Secondly, Dr Abu Sakara noted, “you have to decentralise development decision-making from the centre to local government but not in the many many local governments that we have today which have no economies of scale”. “We have to rethink that whole idea and bring the local government to an economy of scale, probably at the level of the existing 16 regions … help them to create up to 30 so that the existing districts will be called sub-districts and local government will be at that level where you have the manpower, you have the economies of scale and then you can target a certain amount of money to be mandatorily injected into them every year as a revenue something”.
“This is what other people have done; they’ve resisted temptation of collecting all the money between the legs of the minister of finance and ten sharing it as and when money becomes available…” he noted.
NIM acts as a think tank in concert with other CSOs as associate members under an umbrella platform.
NIM’s associate members include the National Association of Non-Aligned Voters, United Movement for Change, People’s Democratic Movement, Third Force and Ghana First Platform. NIM is leading a campaign to “fix our country and that begins with fixing our Constitution to get the system change we need for a more effective and purposeful pursuit of our nation’s greater good”.
It said in a statement that a “comprehensively reformed Constitution will help to curb parochial pursuits that distort the functioning of our democracy to suit partisan patronage”.
NIM has, therefore, submitted a petition to the Speaker of Parliament to begin a national discourse on a comprehensive amendment of Ghana’s 1992 Constitution.
The movement has asked all Ghanaians to collect as many signatures as possible to support the petition for reform of the 1992 Constitution, as it says after 30 years of multi-party rule under the 4th Republic, Ghana’s democracy has “stagnated into a duopoly that offers no real alternatives to the predicament of a nation unhinged from its big vision”. “The nation is mired in debt, with an economy moored to supply of raw materials, and tethered to a pattern of public expenditure that exceeds national income”, a statement from the movement said.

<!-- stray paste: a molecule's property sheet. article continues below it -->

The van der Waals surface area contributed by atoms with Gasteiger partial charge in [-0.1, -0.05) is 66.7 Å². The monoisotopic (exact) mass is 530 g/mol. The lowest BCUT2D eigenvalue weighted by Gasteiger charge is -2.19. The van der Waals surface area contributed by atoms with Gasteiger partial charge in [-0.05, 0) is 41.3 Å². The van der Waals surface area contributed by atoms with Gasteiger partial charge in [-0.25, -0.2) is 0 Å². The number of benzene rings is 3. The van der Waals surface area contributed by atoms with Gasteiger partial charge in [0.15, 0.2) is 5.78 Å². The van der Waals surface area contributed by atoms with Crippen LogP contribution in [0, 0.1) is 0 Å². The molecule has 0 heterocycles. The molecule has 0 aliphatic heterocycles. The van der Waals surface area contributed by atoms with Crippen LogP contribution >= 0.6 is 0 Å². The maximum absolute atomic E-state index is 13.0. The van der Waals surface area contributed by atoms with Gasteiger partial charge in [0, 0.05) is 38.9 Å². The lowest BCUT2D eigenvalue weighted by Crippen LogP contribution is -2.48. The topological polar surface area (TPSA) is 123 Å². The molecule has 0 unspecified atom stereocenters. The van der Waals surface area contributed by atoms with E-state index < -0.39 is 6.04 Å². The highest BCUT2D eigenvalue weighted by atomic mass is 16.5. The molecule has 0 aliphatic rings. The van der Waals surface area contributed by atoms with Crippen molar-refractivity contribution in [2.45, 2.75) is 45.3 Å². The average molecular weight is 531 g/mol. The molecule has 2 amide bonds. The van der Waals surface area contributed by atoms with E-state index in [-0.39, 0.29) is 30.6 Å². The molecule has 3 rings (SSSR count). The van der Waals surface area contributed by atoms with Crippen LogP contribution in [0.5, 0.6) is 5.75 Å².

“Consequently, results for all the efforts of creating new jobs are woefully behind the continuous growth in numbers of unemployed youth. This is primarily because investment in the economy is mostly dependent on foreign direct investment that prefers the extractive and service industries. It mostly shuns the production sector of the economy where added value is generated and living wage jobs are created.”
“The cry of the youth to fix the country is not a cry of rebellion, it is a cry for help from the generation of our own children. We must not use the fortunate but fragile circumstances of our personal families, to judge the predicament of our youth. Their generation is faced with the greatest challenges generated by the 21st-century civilisation. The plight of Africa’s youth is to bear the greatest price in human and material terms for the transformation of national economies within a continental context”.